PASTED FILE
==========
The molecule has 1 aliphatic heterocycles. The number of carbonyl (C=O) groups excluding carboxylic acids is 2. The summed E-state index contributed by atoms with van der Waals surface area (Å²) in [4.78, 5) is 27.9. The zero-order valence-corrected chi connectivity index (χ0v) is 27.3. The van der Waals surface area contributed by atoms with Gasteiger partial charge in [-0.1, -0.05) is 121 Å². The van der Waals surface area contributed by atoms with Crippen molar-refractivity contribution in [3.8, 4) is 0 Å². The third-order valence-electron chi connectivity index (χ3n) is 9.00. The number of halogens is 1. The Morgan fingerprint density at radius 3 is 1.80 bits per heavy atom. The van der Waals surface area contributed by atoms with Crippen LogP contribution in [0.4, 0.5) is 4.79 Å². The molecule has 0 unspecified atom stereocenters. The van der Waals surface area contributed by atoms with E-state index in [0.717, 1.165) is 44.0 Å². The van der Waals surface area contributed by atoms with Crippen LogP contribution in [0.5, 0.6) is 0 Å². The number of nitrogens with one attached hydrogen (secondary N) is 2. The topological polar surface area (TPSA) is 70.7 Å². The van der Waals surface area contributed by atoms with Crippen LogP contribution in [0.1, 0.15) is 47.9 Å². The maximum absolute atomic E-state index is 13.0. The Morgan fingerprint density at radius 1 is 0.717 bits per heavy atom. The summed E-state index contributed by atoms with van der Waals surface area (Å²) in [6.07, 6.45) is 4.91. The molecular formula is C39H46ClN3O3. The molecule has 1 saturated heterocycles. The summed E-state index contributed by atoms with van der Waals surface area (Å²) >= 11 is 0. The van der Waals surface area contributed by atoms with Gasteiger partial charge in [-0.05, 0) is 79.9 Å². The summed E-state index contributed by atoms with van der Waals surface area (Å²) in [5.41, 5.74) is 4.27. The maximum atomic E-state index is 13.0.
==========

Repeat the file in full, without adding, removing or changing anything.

The molecule has 1 aliphatic heterocycles. The number of carbonyl (C=O) groups excluding carboxylic acids is 2. The summed E-state index contributed by atoms with van der Waals surface area (Å²) in [4.78, 5) is 27.9. The zero-order valence-corrected chi connectivity index (χ0v) is 27.3. The van der Waals surface area contributed by atoms with Gasteiger partial charge in [-0.1, -0.05) is 121 Å². The van der Waals surface area contributed by atoms with Crippen molar-refractivity contribution in [3.8, 4) is 0 Å². The third-order valence-electron chi connectivity index (χ3n) is 9.00. The number of halogens is 1. The Morgan fingerprint density at radius 3 is 1.80 bits per heavy atom. The van der Waals surface area contributed by atoms with Crippen LogP contribution in [0.4, 0.5) is 4.79 Å². The molecule has 0 unspecified atom stereocenters. The van der Waals surface area contributed by atoms with E-state index in [0.717, 1.165) is 44.0 Å². The van der Waals surface area contributed by atoms with Crippen LogP contribution in [0.5, 0.6) is 0 Å². The number of nitrogens with one attached hydrogen (secondary N) is 2. The topological polar surface area (TPSA) is 70.7 Å². The van der Waals surface area contributed by atoms with Crippen LogP contribution in [0.1, 0.15) is 47.9 Å². The maximum absolute atomic E-state index is 13.0. The Morgan fingerprint density at radius 1 is 0.717 bits per heavy atom. The summed E-state index contributed by atoms with van der Waals surface area (Å²) in [6.07, 6.45) is 4.91. The molecular formula is C39H46ClN3O3. The molecule has 1 saturated heterocycles. The summed E-state index contributed by atoms with van der Waals surface area (Å²) >= 11 is 0. The van der Waals surface area contributed by atoms with Gasteiger partial charge in [-0.05, 0) is 79.9 Å². The summed E-state index contributed by atoms with van der Waals surface area (Å²) in [5.41, 5.74) is 4.27. The maximum atomic E-state index is 13.0.